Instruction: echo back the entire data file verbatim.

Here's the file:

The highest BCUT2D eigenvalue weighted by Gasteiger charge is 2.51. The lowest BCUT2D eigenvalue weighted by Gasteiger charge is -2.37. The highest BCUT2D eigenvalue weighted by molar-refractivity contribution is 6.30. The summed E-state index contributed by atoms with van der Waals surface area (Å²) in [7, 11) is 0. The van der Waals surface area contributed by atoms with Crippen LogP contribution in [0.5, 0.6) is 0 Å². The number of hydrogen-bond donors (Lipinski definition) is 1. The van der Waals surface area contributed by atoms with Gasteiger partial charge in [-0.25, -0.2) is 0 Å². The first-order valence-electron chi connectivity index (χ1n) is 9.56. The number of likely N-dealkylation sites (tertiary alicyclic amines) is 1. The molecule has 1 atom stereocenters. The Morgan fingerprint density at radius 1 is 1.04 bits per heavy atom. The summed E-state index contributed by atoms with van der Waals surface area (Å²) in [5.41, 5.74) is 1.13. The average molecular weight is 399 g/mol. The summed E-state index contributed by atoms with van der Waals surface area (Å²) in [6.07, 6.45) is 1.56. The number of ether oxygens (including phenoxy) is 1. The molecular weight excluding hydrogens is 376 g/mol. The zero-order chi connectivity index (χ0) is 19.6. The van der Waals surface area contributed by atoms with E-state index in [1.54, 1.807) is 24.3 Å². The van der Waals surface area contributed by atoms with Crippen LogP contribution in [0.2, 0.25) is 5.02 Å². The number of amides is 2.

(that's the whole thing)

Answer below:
The highest BCUT2D eigenvalue weighted by Gasteiger charge is 2.51. The lowest BCUT2D eigenvalue weighted by Gasteiger charge is -2.37. The highest BCUT2D eigenvalue weighted by molar-refractivity contribution is 6.30. The summed E-state index contributed by atoms with van der Waals surface area (Å²) in [7, 11) is 0. The van der Waals surface area contributed by atoms with Crippen LogP contribution in [0.5, 0.6) is 0 Å². The number of hydrogen-bond donors (Lipinski definition) is 1. The van der Waals surface area contributed by atoms with Gasteiger partial charge in [-0.25, -0.2) is 0 Å². The first-order valence-electron chi connectivity index (χ1n) is 9.56. The number of likely N-dealkylation sites (tertiary alicyclic amines) is 1. The molecule has 1 atom stereocenters. The Morgan fingerprint density at radius 1 is 1.04 bits per heavy atom. The summed E-state index contributed by atoms with van der Waals surface area (Å²) in [5.41, 5.74) is 1.13. The average molecular weight is 399 g/mol. The summed E-state index contributed by atoms with van der Waals surface area (Å²) in [6.07, 6.45) is 1.56. The number of ether oxygens (including phenoxy) is 1. The molecular weight excluding hydrogens is 376 g/mol. The zero-order chi connectivity index (χ0) is 19.6. The van der Waals surface area contributed by atoms with E-state index in [1.54, 1.807) is 24.3 Å². The van der Waals surface area contributed by atoms with Crippen LogP contribution in [0.2, 0.25) is 5.02 Å². The number of amides is 2.